Old Mart : It is. It is now installed, wired, and tested. It is alive. Now I have to get some belts. 4 of them. I did fix the pulley and it is balanced too. I still need to clean out its new home in the shop. I am thinking about were I'll need access once it is on the concrete. I don't want to ever move it again.

                      I'll get some photos soon.

                      Keith Rucker (youtube) has a K&T now. His is a swing table.

                      In the last 3 months it has been really crazy. I ended up building a motor for my kid's Mini Cooper (lot of shop time) and I picked up a Case 580C to do some yard work. Both are now running but it now getting dark out in the country after 4:30 so I am getting some shop time back.

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                      • #12
                        Originally posted by old mart View Post
                        I would assume that the higher voltage is for star connections and the lower is for delta connections. If the delta connections are used, then a cheaper VFD could be used with it.
                        by cheaper vfd you mean 3x230v? (or is it 3x110v over there?)

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                        • #13
                          In the States we have three wires. 2 lines and a ground. Line to Line is 220-240, Line to ground is 110-120.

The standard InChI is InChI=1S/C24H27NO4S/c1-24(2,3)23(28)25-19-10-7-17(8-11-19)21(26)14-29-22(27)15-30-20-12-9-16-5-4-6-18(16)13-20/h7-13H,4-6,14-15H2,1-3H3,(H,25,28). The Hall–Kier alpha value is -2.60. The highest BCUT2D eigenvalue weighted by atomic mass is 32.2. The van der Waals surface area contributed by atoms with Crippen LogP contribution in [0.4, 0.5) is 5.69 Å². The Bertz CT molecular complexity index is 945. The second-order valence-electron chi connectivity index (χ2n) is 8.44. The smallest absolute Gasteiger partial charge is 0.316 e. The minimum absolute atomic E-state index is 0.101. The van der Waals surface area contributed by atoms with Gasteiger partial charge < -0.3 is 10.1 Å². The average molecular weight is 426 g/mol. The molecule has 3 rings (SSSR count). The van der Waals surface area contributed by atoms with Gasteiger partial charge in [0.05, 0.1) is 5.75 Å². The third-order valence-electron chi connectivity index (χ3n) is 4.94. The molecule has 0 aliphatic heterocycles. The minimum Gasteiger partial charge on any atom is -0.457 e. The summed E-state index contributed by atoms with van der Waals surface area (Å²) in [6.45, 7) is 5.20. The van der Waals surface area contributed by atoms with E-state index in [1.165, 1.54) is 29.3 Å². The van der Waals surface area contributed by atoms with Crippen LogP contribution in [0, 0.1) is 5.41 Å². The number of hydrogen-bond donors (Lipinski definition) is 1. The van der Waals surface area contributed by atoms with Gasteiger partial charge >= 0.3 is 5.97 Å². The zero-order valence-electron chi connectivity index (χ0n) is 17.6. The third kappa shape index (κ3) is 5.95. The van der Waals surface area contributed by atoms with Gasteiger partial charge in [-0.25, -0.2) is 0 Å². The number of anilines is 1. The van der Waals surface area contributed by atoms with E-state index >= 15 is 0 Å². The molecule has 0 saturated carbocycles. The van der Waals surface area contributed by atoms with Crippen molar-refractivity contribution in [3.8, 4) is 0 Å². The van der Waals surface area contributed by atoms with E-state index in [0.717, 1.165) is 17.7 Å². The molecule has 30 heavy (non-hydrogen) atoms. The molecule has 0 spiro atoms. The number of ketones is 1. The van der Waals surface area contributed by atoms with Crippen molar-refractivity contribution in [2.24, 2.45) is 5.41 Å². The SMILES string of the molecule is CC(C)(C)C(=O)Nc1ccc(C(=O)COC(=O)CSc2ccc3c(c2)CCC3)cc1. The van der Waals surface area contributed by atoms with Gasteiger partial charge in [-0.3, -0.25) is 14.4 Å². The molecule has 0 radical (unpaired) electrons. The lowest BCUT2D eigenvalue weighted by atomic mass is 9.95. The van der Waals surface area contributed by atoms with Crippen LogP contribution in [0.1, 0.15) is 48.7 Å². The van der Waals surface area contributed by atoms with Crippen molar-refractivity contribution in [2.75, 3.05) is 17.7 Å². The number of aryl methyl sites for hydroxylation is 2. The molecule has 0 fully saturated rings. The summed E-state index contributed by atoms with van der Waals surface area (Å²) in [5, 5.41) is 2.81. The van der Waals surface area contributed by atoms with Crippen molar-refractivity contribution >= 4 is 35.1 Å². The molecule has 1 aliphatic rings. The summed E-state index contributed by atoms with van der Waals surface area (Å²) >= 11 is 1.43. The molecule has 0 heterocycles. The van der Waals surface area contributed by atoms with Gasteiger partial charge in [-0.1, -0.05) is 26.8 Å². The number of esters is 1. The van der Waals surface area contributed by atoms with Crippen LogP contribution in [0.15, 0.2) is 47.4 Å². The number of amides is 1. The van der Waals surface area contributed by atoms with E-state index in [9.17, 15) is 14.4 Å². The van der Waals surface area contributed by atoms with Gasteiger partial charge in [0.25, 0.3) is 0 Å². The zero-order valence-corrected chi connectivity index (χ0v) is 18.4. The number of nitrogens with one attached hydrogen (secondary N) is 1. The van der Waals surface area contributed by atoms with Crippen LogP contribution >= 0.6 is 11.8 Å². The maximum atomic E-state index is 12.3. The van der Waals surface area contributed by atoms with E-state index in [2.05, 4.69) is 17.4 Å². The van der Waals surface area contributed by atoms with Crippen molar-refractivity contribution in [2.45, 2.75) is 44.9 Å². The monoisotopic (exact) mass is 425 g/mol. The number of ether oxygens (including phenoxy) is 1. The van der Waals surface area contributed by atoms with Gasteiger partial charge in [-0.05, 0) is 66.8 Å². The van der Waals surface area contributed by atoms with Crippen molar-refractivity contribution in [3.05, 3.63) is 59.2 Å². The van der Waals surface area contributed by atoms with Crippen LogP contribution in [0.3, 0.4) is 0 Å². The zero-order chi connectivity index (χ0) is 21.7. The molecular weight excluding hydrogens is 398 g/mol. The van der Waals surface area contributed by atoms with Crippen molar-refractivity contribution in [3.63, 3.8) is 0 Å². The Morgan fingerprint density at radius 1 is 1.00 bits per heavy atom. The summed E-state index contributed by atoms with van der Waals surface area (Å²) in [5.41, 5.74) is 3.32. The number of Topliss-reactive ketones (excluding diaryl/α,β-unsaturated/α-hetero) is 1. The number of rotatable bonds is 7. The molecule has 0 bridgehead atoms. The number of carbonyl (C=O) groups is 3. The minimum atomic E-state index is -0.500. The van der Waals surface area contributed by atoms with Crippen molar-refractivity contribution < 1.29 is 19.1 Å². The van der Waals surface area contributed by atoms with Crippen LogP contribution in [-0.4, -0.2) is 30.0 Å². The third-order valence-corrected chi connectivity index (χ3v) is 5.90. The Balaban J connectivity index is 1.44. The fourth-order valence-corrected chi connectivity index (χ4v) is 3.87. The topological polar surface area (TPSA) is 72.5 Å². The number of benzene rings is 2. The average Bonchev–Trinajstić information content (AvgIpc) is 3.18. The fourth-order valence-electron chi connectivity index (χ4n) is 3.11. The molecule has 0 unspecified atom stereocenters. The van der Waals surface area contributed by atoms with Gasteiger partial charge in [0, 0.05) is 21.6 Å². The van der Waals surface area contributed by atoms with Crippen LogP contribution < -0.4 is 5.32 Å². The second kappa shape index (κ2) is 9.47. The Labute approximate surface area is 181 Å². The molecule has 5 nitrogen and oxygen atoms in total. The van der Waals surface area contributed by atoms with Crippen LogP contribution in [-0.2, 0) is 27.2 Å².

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                          • #14
                            Originally posted by outlawspeeder View Post
                            In the States we have three wires. 2 lines and a ground. Line to Line is 220-240, Line to ground is 110-120.
                            Not to be picky, OK I am being picky, but to make things clear to those that are not familiar with various electrical systems....

                            In the US there are actually several standard electric systems. The one you mentioned above is the most common SINGLE PHASE system used. There are also 208 volt single phase, 277 volt single phase, 208, 230 and 480 volt three phase. Some of these systems are combined for various reasons. IE: 277 single phase is included in the 480 three phase wye system. I know I am being very picky, but for people to have an understanding they need to know some of the basic differences so they can do research if they want to know more... Not trying to start a fight, just more info 🙂.
                            Robin

                            Happily working on my second million Gave up on the first

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                            • #15
                              Originally posted by outlawspeeder View Post
                              In the States we have three wires. 2 lines and a ground. Line to Line is 220-240, Line to ground is 110-120.
                              Single phase is as above 2 hot wires and a Neutral wire which is grounded... but not an equipment ground.. His motor which has already been IDed is a 3 phase one. Single phase motors do not need a Neutral.
                              Retired - Journeyman Refrigeration Pipefitter - Master Electrician